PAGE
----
In his stead, the Russian perspective is now represented on German talk shows by people like Anna Rose, who is generally introduced as a correspondent for Rossiyskaya Gazeta, or Russian Gazette. The name sounds innocuous enough, but eyebrows should be raised immediately when this “serious” Russian journalist begins claiming that the Ukrainian army could be shooting “at women and children” and that Russian soldiers need to provide them with protection. Her positions suddenly become more understandable with the knowledge that Rossiyskaya Gazeta is the Russian government’s official newspaper.

Manipulating Comments and Social Media

Those who read comments posted under articles about Ukraine on news websites will have noticed in recent months that they have been filled with missives that always seem to follow the same line of argumentation. Moscow’s independent business daily Vedomosti reported recently that, since the start of the Ukraine crisis, the presidential administration in Moscow has been testing how public opinion in the United States and Europe can be manipulated using the Internet and social networks. The paper reported that most of the professional comment posters active in Germany are Russian immigrants who submit their pro-Russian comments on Facebook and on news websites.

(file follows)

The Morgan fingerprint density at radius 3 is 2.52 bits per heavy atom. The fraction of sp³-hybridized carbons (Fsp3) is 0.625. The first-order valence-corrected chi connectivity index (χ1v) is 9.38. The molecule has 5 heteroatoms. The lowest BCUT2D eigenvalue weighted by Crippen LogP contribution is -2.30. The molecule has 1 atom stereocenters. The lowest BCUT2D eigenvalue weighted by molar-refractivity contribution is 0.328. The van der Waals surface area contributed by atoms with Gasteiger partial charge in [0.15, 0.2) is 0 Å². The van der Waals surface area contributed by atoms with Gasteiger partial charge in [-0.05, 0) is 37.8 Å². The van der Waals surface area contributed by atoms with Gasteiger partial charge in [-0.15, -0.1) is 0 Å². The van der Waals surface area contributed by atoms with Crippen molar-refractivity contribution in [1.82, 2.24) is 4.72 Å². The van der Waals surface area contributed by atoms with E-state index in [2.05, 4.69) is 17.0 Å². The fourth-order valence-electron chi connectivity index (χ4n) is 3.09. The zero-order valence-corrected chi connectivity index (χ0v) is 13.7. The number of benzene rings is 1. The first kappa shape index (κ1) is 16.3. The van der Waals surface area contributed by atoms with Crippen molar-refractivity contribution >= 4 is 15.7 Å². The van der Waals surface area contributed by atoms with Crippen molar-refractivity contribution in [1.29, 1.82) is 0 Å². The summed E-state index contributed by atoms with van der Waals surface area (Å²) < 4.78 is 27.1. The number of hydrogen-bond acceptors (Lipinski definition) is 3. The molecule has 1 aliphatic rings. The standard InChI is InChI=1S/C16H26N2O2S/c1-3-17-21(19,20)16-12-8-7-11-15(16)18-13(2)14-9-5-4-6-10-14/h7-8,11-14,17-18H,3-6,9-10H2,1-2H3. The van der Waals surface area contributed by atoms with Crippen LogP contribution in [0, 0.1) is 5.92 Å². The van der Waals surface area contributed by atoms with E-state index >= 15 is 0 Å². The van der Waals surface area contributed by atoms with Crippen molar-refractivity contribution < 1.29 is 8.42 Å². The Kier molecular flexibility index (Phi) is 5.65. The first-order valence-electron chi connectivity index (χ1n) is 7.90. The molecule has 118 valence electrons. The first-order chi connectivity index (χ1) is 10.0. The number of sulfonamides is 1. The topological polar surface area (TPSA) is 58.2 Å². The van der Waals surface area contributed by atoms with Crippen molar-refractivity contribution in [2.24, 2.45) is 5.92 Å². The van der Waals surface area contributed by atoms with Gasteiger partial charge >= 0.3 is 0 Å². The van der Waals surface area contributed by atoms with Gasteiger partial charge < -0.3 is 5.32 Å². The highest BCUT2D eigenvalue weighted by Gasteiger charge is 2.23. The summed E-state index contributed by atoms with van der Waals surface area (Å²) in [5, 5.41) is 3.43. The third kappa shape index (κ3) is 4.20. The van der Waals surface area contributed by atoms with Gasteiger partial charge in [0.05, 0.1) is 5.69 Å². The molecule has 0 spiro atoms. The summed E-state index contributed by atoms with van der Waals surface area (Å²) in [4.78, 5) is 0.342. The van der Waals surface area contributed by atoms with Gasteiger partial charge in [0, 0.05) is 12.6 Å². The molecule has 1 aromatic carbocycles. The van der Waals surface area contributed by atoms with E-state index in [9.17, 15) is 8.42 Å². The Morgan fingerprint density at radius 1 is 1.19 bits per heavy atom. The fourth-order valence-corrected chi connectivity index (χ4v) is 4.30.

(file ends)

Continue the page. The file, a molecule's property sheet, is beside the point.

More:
In addition, journalists and editors at German websites and publications report receiving letters and emails offering “explosive information about the Ukraine crisis” on an almost daily basis. The “sources” often mention they have evidence about the right-wing nature of the Kiev government that they would like to supply to journalists. The letters are written in German, but appear to include direct translations of Russian phrases. They would seem to have been written by mother-tongue Russian speakers.Other forms of propaganda have also been deployed in recent months. For example, there have been frequent incidences of intercepted conversations of Western diplomats or Kiev politicians getting published in ways that serve Russia’s interests. From the “Fuck the EU” statement by Victoria Nuland, the top US diplomat to Europe, right up to statements made by Estonia’s foreign minister that were apparently supposed to prove who was responsible for the deaths of protesters on Maidan Square. The Russian media also seemed to take pleasure in reporting in mid-April that CIA head John Brennan had traveled to Kiev.